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Thousands of yoga enthusiasts convene in New York's Times Square to mark the summer solstice today, as temperatures hit 37 degrees celciuscted to be near 100 degrees (37C) Wednesday.
Thousands of yoga enthusiasts convene in New York's Times Square to mark the summer solstice today, as temperatures hit 37 degrees celciuscted to be near 100 degrees (37C) Wednesday.
Image: AP Photos/Mark Lennihan

Is today the longest day of the year? Or tomorrow?

It’s tomorrow. Officially. At 12.09am to be exact.
Jun 20th 2012, 8:47 PM 13,441 24

THERE’S BEEN SOME confusion today as to whether we’re experiencing the longest day of the year with the passing of the summer solstice.

US media outlets have been proclaiming that today is the longest day, which is traditionally thought to be on June 21st. Even Astronomy Ireland fell foul of a little confusion.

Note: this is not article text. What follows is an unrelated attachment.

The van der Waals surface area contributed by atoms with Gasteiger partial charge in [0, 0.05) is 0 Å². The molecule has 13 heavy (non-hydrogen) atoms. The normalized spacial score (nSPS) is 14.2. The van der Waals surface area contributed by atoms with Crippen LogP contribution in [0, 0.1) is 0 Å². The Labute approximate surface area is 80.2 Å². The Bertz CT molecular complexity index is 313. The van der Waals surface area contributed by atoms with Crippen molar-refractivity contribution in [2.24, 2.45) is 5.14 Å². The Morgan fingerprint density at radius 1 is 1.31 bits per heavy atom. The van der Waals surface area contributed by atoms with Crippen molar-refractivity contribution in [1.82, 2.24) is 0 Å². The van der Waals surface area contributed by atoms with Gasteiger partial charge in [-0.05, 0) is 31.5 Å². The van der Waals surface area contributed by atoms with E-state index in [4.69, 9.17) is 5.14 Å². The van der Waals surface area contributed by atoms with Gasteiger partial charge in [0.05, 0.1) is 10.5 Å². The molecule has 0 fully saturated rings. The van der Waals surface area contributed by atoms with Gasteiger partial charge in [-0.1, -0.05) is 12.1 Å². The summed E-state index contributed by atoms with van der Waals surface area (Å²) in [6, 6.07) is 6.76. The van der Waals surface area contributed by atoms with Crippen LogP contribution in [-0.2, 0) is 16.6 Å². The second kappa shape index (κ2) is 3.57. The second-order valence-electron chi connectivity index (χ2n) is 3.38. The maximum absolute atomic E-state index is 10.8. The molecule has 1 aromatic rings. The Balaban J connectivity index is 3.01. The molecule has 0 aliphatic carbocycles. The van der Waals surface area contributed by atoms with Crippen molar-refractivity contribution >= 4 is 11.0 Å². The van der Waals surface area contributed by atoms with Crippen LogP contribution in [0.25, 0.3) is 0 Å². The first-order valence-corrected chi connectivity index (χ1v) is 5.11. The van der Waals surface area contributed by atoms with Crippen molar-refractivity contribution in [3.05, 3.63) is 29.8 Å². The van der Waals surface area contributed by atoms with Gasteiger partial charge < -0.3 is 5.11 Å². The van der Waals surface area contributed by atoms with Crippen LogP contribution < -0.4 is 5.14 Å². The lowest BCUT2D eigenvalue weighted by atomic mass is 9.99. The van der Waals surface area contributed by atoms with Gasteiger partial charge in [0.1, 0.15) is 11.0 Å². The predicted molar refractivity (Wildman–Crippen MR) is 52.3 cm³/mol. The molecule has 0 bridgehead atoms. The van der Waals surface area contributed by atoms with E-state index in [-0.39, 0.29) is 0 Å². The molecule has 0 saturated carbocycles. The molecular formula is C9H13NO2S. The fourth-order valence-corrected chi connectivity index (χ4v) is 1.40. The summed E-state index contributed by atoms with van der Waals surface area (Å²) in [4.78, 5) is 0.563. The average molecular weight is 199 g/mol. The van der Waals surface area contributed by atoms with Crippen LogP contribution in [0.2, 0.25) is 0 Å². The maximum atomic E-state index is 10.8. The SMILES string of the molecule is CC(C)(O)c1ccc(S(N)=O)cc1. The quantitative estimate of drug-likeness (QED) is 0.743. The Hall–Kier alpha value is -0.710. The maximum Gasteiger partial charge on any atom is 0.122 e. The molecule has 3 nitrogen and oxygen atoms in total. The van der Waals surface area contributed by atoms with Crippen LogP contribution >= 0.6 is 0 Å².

David Moore, chairman of Astronomy Ireland has told TheJournal.ie that the solstice takes place in this time zone at 12.09am tonight (or tomorrow morning if you’re being particular, and we are), and that therefore tomorrow is officially the longest day of the year.

He said that it’s possible to predict the exact moment of the solstice, and that countries in time zones behind ours are correct to name 20 June as the date of their summer solstice.

The definition of solstice is ‘sun still’, and so the three or four days either side are almost exactly the same length, but it is common practice to name the day of the solstice as the longest day of the year.

Moore also said that contrary to what meteorologists and travel agents say, tomorrow is also the official start of summer. He said that the seasons are defined by the tilt of the planet, and that the names of the months June, July and August are man-made creations.

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Emer McLysaght

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